Does herd-driven marketing deliver?

It’s your marketing money. The experts might not share your independent nerve to assess, target and refine.

I imagine most of us get a Staples promo mail at least occasionally, so most of us got one last month that proposed that we should all go outside. The message, ostensibly to kids, is “Get outdoors and have fun…. Promotes creativity and imagination…. Reduces screen time…. Promotes family bonding…. Encourages greater appreciation of nature….”

OK. But the essence of business is thinking. Even the bullies of the business need to think about strategy and tactics separately and plan campaigns accordingly. So what is Staples thinking? Who is doing the thinking? How do the tactics support the strategy?

First, there is an interpretation problem. Staples is an office-supply chain. To some, it would appear the last thing an office-supply chain would want is for people to go outside. The last time I checked, Staples does not sell trampolines, canoes or baseball bats. The sound of it is great, but the connection is elusive.

Of course, while the message appears to be directed at kids, it is likely not. It is likely directed at women. This brings up an interesting side note, since it once was considered immoral and illegal to market to kids, since they have not reached the age of reason and are too easily manipulated. But we got over that in the ‘40s. Here in the ‘20s, such things as bonding among the office supplies has more coherence. Possibly. At minimum, it has more coherence in the marketing community, if not with actual customers. It may be a convincing example of marketing group-think.


The idea of marketing group-think is an interesting one. For example, if the essence of business is thinking, the ability to separate oneself from the herd implies independent thinking. On its face, independent thinking is the opposite of group thinking. It’s the difference between owning a company and a company being owned by a committee. Staples comes to mind. I am guessing none of the readers of this magazine qualify their customers, then tell them to spend their remodeling budget on a Carnival Cruise trip, bonding notwithstanding.

Our media group-think has given us to think recently a great deal about being a “herd.” We should all run this way or that because Kim Kardashian says to. “Influencer lives matter.”

If there has been one driving force in marketing over the past 30 years, it has been “digital.” The herd had run to spam in the ‘80s to dot-coms in the ‘90s to MySpace to Facebook to Twitter to Instagram to SnapChat to Tik- Tok…. The herd is chasing the will-o’-the-wisp of free exposure. World fame. Go viral. It’s easy. All you have to do is post a YouTube video of yourself getting shot in the face with a can of pepper spray, and you get thousands of “views.”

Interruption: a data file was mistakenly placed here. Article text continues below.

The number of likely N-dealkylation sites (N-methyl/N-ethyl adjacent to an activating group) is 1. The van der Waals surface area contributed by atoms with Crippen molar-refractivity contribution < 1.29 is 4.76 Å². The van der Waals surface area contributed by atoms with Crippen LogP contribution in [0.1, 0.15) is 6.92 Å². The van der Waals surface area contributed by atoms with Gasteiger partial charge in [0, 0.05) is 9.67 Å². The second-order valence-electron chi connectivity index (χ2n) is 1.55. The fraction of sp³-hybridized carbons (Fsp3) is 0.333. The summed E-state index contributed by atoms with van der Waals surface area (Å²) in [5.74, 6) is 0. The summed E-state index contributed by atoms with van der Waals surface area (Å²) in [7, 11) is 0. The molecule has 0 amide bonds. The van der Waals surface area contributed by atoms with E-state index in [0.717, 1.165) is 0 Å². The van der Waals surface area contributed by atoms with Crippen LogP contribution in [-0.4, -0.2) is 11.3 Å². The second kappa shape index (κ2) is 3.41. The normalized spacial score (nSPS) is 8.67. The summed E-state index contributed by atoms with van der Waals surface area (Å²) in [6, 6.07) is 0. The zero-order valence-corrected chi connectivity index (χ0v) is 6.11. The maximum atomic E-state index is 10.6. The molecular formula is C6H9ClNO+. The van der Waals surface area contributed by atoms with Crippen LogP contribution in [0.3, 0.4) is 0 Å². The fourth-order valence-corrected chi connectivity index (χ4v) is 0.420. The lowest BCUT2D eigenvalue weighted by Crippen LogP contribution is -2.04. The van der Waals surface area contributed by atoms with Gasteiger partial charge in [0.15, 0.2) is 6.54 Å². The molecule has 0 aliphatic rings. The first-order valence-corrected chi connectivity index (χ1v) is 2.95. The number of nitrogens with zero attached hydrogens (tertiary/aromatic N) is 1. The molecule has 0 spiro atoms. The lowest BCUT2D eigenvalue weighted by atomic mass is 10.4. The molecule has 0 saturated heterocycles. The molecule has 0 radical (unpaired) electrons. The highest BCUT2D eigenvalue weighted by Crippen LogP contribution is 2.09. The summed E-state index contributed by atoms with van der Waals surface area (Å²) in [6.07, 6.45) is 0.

The problem is, most readers of this magazine don’t sell into Romania or Patagonia. Most of our readers sell locally or regionally, with some spillover into the United States. If you think about it, how many customers from Arizona can you attract with a video of your dust collector?


Going back to the basics, we all know we need to identify a market, target that market, stimulate that market and sell to that market. “Stimulate” may have many meanings on YouTube, and could get a lot of views as clickbait, but essentially “stimulate” means public relations. A message of quality and value to get customers interested before you propose a sale.

But that’s all so ’30s. Who does that anymore? The herd is off to the races.

However, if you think about it, have you ever seen an interesting topic pop up on YouTube, then noticed it’s slated to run an hour and 12 minutes and known you simply don’t have time? It would be different in print, where you could skim, highlight, file and save in the space of a coffee break. Further, if you have ever thought that, might not your customers feel the same? It’s fairly average for people to read two or three times faster than a video tracks, and the information tends to stick.


Does this mean all things digital are wrong? Not necessarily. But it makes sense to think about the value – the ROI. When you spend money on your website, a promotion or just plain selfies, will it achieve the desired result? Tactics are campaigns; strategies are results. Will the money you spend do what you want?

It is worth going to the world of digital marketing to discover the state of digital marketing.